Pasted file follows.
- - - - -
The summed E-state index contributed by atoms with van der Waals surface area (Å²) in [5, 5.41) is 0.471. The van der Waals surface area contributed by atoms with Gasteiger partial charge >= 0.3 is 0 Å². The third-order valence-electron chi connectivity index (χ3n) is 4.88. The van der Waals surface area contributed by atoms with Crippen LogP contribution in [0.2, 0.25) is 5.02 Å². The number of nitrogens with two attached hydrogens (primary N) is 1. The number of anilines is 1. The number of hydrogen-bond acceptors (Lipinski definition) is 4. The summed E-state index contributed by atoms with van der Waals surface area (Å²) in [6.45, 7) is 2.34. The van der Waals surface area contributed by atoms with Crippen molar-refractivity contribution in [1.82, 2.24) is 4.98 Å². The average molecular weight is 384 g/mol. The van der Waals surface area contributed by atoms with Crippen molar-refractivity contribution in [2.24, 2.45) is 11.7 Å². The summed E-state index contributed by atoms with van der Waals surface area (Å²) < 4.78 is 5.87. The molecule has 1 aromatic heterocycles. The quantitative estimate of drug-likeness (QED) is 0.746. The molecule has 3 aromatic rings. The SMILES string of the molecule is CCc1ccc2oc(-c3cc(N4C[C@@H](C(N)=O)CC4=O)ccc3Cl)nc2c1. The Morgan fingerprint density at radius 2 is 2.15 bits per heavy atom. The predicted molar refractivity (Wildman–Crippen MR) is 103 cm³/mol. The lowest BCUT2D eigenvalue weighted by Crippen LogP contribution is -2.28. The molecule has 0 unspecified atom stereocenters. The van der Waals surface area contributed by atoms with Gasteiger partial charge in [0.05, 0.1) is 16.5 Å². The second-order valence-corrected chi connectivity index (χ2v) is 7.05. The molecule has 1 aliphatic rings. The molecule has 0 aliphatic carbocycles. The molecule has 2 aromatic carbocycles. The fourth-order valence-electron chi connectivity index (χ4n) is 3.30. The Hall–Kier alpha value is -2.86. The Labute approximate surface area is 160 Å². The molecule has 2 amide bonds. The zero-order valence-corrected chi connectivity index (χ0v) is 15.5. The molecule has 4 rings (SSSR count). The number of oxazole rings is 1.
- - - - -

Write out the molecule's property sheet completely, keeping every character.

The summed E-state index contributed by atoms with van der Waals surface area (Å²) in [5, 5.41) is 0.471. The van der Waals surface area contributed by atoms with Gasteiger partial charge >= 0.3 is 0 Å². The third-order valence-electron chi connectivity index (χ3n) is 4.88. The van der Waals surface area contributed by atoms with Crippen LogP contribution in [0.2, 0.25) is 5.02 Å². The number of nitrogens with two attached hydrogens (primary N) is 1. The number of anilines is 1. The number of hydrogen-bond acceptors (Lipinski definition) is 4. The summed E-state index contributed by atoms with van der Waals surface area (Å²) in [6.45, 7) is 2.34. The van der Waals surface area contributed by atoms with Crippen molar-refractivity contribution in [1.82, 2.24) is 4.98 Å². The average molecular weight is 384 g/mol. The van der Waals surface area contributed by atoms with Crippen molar-refractivity contribution in [2.24, 2.45) is 11.7 Å². The summed E-state index contributed by atoms with van der Waals surface area (Å²) < 4.78 is 5.87. The molecule has 1 aromatic heterocycles. The quantitative estimate of drug-likeness (QED) is 0.746. The molecule has 3 aromatic rings. The SMILES string of the molecule is CCc1ccc2oc(-c3cc(N4C[C@@H](C(N)=O)CC4=O)ccc3Cl)nc2c1. The Morgan fingerprint density at radius 2 is 2.15 bits per heavy atom. The predicted molar refractivity (Wildman–Crippen MR) is 103 cm³/mol. The lowest BCUT2D eigenvalue weighted by Crippen LogP contribution is -2.28. The molecule has 0 unspecified atom stereocenters. The van der Waals surface area contributed by atoms with Gasteiger partial charge in [0.05, 0.1) is 16.5 Å². The second-order valence-corrected chi connectivity index (χ2v) is 7.05. The molecule has 1 aliphatic rings. The molecule has 0 aliphatic carbocycles. The molecule has 2 aromatic carbocycles. The fourth-order valence-electron chi connectivity index (χ4n) is 3.30. The Hall–Kier alpha value is -2.86. The Labute approximate surface area is 160 Å². The molecule has 2 amide bonds. The zero-order valence-corrected chi connectivity index (χ0v) is 15.5. The molecule has 4 rings (SSSR count). The number of oxazole rings is 1.